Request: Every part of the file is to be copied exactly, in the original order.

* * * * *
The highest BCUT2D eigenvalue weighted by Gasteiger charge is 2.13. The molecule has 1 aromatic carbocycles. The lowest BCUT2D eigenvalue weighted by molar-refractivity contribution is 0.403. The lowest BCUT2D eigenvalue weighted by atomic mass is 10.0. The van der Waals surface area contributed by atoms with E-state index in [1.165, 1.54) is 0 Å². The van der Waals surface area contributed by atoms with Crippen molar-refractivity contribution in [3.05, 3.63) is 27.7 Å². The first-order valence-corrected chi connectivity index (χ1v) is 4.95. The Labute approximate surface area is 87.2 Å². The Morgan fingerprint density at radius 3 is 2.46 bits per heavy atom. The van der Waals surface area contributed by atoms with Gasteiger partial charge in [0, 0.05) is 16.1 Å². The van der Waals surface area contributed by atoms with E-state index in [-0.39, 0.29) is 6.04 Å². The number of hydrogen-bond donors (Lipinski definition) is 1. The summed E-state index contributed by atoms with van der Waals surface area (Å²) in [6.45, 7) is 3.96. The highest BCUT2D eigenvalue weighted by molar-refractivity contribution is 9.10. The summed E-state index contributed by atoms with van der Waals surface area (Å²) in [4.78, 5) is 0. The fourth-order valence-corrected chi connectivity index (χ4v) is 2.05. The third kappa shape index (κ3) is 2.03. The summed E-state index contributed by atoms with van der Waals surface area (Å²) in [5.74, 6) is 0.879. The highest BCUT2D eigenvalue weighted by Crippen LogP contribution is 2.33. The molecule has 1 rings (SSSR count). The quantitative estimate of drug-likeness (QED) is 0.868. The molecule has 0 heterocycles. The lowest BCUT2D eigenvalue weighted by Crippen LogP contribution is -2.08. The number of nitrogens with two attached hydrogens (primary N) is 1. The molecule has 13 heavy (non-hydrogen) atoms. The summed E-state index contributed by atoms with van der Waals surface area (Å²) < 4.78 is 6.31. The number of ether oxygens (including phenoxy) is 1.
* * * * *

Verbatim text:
The highest BCUT2D eigenvalue weighted by Gasteiger charge is 2.13. The molecule has 1 aromatic carbocycles. The lowest BCUT2D eigenvalue weighted by molar-refractivity contribution is 0.403. The lowest BCUT2D eigenvalue weighted by atomic mass is 10.0. The van der Waals surface area contributed by atoms with E-state index in [1.165, 1.54) is 0 Å². The van der Waals surface area contributed by atoms with Crippen molar-refractivity contribution in [3.05, 3.63) is 27.7 Å². The first-order valence-corrected chi connectivity index (χ1v) is 4.95. The Labute approximate surface area is 87.2 Å². The Morgan fingerprint density at radius 3 is 2.46 bits per heavy atom. The van der Waals surface area contributed by atoms with Gasteiger partial charge in [0, 0.05) is 16.1 Å². The van der Waals surface area contributed by atoms with E-state index in [-0.39, 0.29) is 6.04 Å². The number of hydrogen-bond donors (Lipinski definition) is 1. The summed E-state index contributed by atoms with van der Waals surface area (Å²) in [6.45, 7) is 3.96. The highest BCUT2D eigenvalue weighted by molar-refractivity contribution is 9.10. The summed E-state index contributed by atoms with van der Waals surface area (Å²) in [4.78, 5) is 0. The fourth-order valence-corrected chi connectivity index (χ4v) is 2.05. The third kappa shape index (κ3) is 2.03. The summed E-state index contributed by atoms with van der Waals surface area (Å²) in [5.74, 6) is 0.879. The highest BCUT2D eigenvalue weighted by Crippen LogP contribution is 2.33. The molecule has 1 rings (SSSR count). The quantitative estimate of drug-likeness (QED) is 0.868. The molecule has 0 heterocycles. The lowest BCUT2D eigenvalue weighted by Crippen LogP contribution is -2.08. The number of nitrogens with two attached hydrogens (primary N) is 1. The molecule has 13 heavy (non-hydrogen) atoms. The summed E-state index contributed by atoms with van der Waals surface area (Å²) < 4.78 is 6.31. The number of ether oxygens (including phenoxy) is 1.